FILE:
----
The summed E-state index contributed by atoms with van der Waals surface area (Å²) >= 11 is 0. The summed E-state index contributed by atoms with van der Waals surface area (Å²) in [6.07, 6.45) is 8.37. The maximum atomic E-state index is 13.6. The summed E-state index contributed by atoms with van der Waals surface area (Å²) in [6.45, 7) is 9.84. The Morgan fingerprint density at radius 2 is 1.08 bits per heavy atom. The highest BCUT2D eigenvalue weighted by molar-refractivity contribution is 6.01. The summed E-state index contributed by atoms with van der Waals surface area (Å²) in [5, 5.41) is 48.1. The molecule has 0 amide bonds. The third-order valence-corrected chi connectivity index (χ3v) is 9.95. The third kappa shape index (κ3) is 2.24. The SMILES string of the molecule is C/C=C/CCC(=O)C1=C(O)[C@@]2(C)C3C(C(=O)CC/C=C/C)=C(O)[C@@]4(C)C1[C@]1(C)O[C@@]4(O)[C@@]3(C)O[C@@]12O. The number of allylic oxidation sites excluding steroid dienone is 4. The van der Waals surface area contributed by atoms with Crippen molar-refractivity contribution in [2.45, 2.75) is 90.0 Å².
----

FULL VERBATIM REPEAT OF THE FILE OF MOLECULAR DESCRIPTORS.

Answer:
The summed E-state index contributed by atoms with van der Waals surface area (Å²) >= 11 is 0. The summed E-state index contributed by atoms with van der Waals surface area (Å²) in [6.07, 6.45) is 8.37. The maximum atomic E-state index is 13.6. The summed E-state index contributed by atoms with van der Waals surface area (Å²) in [6.45, 7) is 9.84. The Morgan fingerprint density at radius 2 is 1.08 bits per heavy atom. The highest BCUT2D eigenvalue weighted by molar-refractivity contribution is 6.01. The summed E-state index contributed by atoms with van der Waals surface area (Å²) in [5, 5.41) is 48.1. The molecule has 0 amide bonds. The third-order valence-corrected chi connectivity index (χ3v) is 9.95. The third kappa shape index (κ3) is 2.24. The SMILES string of the molecule is C/C=C/CCC(=O)C1=C(O)[C@@]2(C)C3C(C(=O)CC/C=C/C)=C(O)[C@@]4(C)C1[C@]1(C)O[C@@]4(O)[C@@]3(C)O[C@@]12O. The number of allylic oxidation sites excluding steroid dienone is 4. The van der Waals surface area contributed by atoms with Crippen molar-refractivity contribution in [2.45, 2.75) is 90.0 Å².